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As questions run around Jeff Bezo's explosive proposal, the identity of tabloid leaker is verified

The secret of who gave the national query information about the romance between Bezos and Lauren Sanchez has triggered much intrigue. Bezos launched an investigation of the case, and the leader of that investigation has said that it was a politically motivated leak. Bezos, in a blog post last week, suggested that either President Donald Trump or the Kingdom of Saudi Arabia might have played a role or that the National Enquirer might have acted to curry favor with them.
Since then, two other news organizations have reported that Michael Sanchez, Lauren Sanchez's brother, was the first tipster. The Daily Beast, quoting sources at National Enquirer's parent company, American Media Inc., reported Sunday that Michael Sanchez was the tabloid source. The Associated Press reported Tuesday that Bezos' investigation had concluded that Michael Sanchez leaked private text messages between the Amazon founder and Lauren Sanchez.

On Wednesday, Michael Sanchez declined to give CNN a record comment on whether he was leaking. He denied earlier that The Washington Post played a role in leaking details of the relationship between Bezos and his sister, and told The New York Post he would not appreciate such claims with an answer.

A representative of AMI told CNN on Wednesday that the company "refuses to comment on sources."

The suggestions as to whether Trump or Saudi Arabia might have a role in revealing the relationship have been untouched since Bezos first made them in a blog post last week describing his interaction with the national investigator.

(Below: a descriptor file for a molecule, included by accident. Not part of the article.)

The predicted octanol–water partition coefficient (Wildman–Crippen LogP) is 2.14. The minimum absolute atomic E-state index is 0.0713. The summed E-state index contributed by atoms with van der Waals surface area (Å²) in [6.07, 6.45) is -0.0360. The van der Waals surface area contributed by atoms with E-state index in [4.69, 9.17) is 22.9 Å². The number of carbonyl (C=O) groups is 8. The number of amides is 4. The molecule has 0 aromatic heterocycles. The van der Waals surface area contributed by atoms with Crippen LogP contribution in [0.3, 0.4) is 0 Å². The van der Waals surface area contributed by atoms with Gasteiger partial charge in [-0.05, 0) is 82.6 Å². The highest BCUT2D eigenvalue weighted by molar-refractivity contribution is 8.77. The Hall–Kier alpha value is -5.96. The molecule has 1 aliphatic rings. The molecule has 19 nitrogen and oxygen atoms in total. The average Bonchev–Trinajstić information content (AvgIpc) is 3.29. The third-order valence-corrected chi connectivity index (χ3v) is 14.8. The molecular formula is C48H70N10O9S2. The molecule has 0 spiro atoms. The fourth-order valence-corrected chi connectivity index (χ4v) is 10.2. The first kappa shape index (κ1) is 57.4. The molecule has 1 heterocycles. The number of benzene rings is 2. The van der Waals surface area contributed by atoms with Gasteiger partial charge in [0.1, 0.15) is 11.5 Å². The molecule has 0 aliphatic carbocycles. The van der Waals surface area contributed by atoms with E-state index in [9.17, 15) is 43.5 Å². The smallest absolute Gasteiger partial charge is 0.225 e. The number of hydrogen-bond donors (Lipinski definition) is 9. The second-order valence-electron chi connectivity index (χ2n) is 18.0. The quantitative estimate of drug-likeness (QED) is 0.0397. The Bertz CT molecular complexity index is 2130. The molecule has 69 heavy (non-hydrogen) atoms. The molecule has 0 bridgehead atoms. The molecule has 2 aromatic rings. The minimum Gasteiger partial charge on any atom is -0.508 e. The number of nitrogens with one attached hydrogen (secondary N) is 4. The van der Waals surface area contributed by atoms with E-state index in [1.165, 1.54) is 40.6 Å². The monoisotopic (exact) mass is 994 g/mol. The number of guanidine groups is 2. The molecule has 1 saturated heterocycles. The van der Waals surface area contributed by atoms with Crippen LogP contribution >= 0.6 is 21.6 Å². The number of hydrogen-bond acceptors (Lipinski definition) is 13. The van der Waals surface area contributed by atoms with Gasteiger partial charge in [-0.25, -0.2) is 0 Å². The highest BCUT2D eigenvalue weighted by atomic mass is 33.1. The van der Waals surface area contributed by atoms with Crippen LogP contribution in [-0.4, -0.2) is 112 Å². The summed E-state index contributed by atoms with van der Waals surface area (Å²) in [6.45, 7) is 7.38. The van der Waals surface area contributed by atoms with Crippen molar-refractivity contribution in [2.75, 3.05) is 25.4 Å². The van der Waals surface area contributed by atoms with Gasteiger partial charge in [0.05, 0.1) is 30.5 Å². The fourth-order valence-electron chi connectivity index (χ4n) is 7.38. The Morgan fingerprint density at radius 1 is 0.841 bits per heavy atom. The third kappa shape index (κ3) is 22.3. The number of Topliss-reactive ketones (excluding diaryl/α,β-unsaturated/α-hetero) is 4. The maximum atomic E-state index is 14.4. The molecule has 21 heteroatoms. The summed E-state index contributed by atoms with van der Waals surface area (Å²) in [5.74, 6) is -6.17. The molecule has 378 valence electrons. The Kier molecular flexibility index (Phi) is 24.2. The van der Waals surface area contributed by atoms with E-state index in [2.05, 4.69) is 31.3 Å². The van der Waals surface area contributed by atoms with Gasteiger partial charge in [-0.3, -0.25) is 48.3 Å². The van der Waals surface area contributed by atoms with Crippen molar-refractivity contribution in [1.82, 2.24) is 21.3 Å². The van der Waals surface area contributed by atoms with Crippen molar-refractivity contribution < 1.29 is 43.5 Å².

Yesterday, Bezos wrote in a medium post that the National Inquirer and AMI had tried to extort him using explicit images he had sent Lauren Sanchez as tabloid said it got.

In his blog post, Bezos wrote lumbering details in front of the reader, mentioning both Trump and Saudi Arabia.

Bezos wrote that his ownership of The Washington Post, which has covered both Trump and the Saudi government critically, was a "complex" for him.

In fact, Bezos suggested ̵[ads1]1; although he did not say it directly – that Saudis or Trump, or perhaps both, might have had a role in revealing their relationship with the National Enquirer.

But six days later Bezos has not provided any evidence to support these ideas. And while giving emails to support his allegation of extortion, the absence of evidence of the other explosive proposals has only increased interest in the case.

  Report: National Enquirer publisher asked the Ministry of Justice if it was necessary to register as a foreign agent
But it seems that AMI would have ties to Saudi Arabia. Elkan Abramowitz, a lawyer for AMI CEO David Pecker, told ABC News that the company had been seeking funding from Saudis, but "never got any". The company inexplicably clarified a shiny magazine that promotes the kingdom in 2018, when the original crown prince Mohammed bin Salman visited the United States and met business leaders. And Pecker took a guest tied to the Saudi government for a White House dinner in July 2017, according to The New York Times.
Adel al-Jubeir, Saudi Arabia's former foreign minister, told CBS News that the government had "nothing to do with" Bezo's allegations, and Abramowitz told ABC News, the source of the story was "not Saudi Arabia."

"American Media has not, or have we ever had, any editorial or financial ties to Saudi Arabia Arabia," a company spokesman told CNN earlier this week in response to questions in the case.

Addressing the idea that the inquiry investigation was somehow pursued by the Saudis or by AMI's desire to connect with the Saudis, a current high level executive at AMI told CNN Wednesday, "We all laugh that it has become a thing because it's a year old. Saudi never gave any money to the Enquirer. "